Can the M1 MacBook Pro edit Sony A1 8K Video? Premiere Pro, Davinci Resolve, and Final Cut Pro - which one plays 8K better?

Photographer Max Yuryev recently published an interesting video looking at how the M1 MacBook Pro edits 8K video using different editing software (Premiere Pro, Davinci Resolve, and Final Cut Pro) and got some good news and some not so good news to share.

Not all 8K are the same

Yuryev starts by talking about footage from the Canon R5 which is notoriously difficult to edit, at least at the moment with existing NLEs and existing hardware. This is due to Canon’s choice of 4:2:2 10 bit HEVC codec instead of 4:2:0 used for example by Sony’s 8K new Alpha 1 camera (but also true for the Z-cam for example, you can see more on that on the bonus video below).

Sony’s A1 also shoots 8K but as we mentioned this is captured in 10biut 4:2:0 which should be easier to run and edit – but is it really and how different NLEs deal with it when used on the M1 MacBook Pro.

It is worth mentioning (if you haven’t been following what is going on in the computing industry in the last few months) that Apple had made a big breakthrough with its M1 chip which is based on a type of boosted ARM architecture after the company decided to develop its own processor and forgo Intel.

This has lead to a huge jump in performance (at least in some tests) compared to previous apple computers and allowed relatively inexpensive computers to edit videos that were until recently editable only on very high-end expensive systems.

Not all video Editing software run the same on the M1 MacBook Pro

Yuryev performed several tests. First, he tried R5 8K footage in final cut, and apparently even playing smoothly isn’t possible – so that is not surprising but pretty unfortunate.

Moving over to the Sony A1 footage – at the most “basic” 10bit 8K 24p Premiere Pro – in final cut it seems to play fairly smoothly and even 400Mbit/s runs nicely – so final cut seems to handle the A1 8K footage well (at least in 24p).

Looking at 8K 30p – there seem to be a few dropped frames especially when going to 400Mbit/s but it looks as if final cut is still useful.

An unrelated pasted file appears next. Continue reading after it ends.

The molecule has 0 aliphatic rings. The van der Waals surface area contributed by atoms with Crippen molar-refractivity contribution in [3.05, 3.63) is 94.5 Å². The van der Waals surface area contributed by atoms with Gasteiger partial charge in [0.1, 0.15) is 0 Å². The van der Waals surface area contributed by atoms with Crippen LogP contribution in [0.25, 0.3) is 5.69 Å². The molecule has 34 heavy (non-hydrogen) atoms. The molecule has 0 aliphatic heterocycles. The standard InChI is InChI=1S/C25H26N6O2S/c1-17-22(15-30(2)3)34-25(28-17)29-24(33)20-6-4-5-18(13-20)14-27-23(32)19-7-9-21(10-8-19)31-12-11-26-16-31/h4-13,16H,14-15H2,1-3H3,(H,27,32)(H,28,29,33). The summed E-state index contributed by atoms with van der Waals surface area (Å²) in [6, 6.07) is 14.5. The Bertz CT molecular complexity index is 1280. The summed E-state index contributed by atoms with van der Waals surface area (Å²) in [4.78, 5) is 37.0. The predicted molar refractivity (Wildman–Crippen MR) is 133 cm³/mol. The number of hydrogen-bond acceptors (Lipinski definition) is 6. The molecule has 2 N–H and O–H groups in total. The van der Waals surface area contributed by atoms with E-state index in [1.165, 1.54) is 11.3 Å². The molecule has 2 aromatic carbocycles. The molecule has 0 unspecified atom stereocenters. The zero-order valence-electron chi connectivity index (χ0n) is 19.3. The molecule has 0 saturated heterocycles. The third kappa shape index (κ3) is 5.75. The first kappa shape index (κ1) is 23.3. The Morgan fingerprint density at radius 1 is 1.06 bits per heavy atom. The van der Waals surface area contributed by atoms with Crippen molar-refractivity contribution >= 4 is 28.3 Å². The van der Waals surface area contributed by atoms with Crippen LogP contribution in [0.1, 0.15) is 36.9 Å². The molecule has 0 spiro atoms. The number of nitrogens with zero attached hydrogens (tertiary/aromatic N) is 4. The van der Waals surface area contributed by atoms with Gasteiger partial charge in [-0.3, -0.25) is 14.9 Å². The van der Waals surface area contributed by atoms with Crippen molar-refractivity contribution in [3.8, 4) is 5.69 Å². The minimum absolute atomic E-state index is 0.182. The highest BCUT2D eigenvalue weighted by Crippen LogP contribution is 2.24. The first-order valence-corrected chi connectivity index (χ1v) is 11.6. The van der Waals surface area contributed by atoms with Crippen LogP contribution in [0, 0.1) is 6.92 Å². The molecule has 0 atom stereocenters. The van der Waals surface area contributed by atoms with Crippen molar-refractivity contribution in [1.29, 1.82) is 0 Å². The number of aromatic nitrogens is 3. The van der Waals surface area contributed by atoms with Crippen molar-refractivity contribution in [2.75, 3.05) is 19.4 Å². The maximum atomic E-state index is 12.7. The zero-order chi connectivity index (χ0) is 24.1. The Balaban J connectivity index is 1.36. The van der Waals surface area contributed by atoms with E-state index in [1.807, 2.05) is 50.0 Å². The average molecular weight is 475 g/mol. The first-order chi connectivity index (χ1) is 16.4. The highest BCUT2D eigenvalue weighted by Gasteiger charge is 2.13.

Now he moves over to Premiere Pro and to some degree Davinci Resolve at least as of late February 2021 both software seems incapable of playing these same files smoothly.

Premiere Pro seems to need a lot of improvements to be able to come to the level and speed of final cut pro – and even you must work with PP at 8K – shoot 24p at Premiere Pro (and you will still have to render quite often even at 1/4 the resolution), the software also seems to crash frequently when editing this footage which as PP users we were not surprised to hear, to be honest. The alternative of course is to use proxies.

Davinci Resolve looks better than PP but not as smooth as final cut – it might be useful but it seems to have some issues when starting to play which solves itself later on – it is possible the BlackMagic will be able to fix this in a future update so at least there is some hope there.

All in all, it seems that if you must edit Sony A1 8K footage without proxies – final cut is the way to getting at least for the moment although keep your eyes open for Davinci Resolve updates that might improve its capabilities (we are not optimistic about PP at this point, to be honest).

Bonus video: editing EOS R5 8K on the iPad Pro (and more on Canon 4:2:2 codec hell)

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You can find more articles and videos looking at different aspects of video editing in our special section here on LensVid.

Iddo Genuth
Iddo Genuth is the founder and chief editor of He has been a technology reporter working for international publications since the late 1990's and covering photography since 2009. Iddo is also a co-founder of a production company specializing in commercial food and product visual content.

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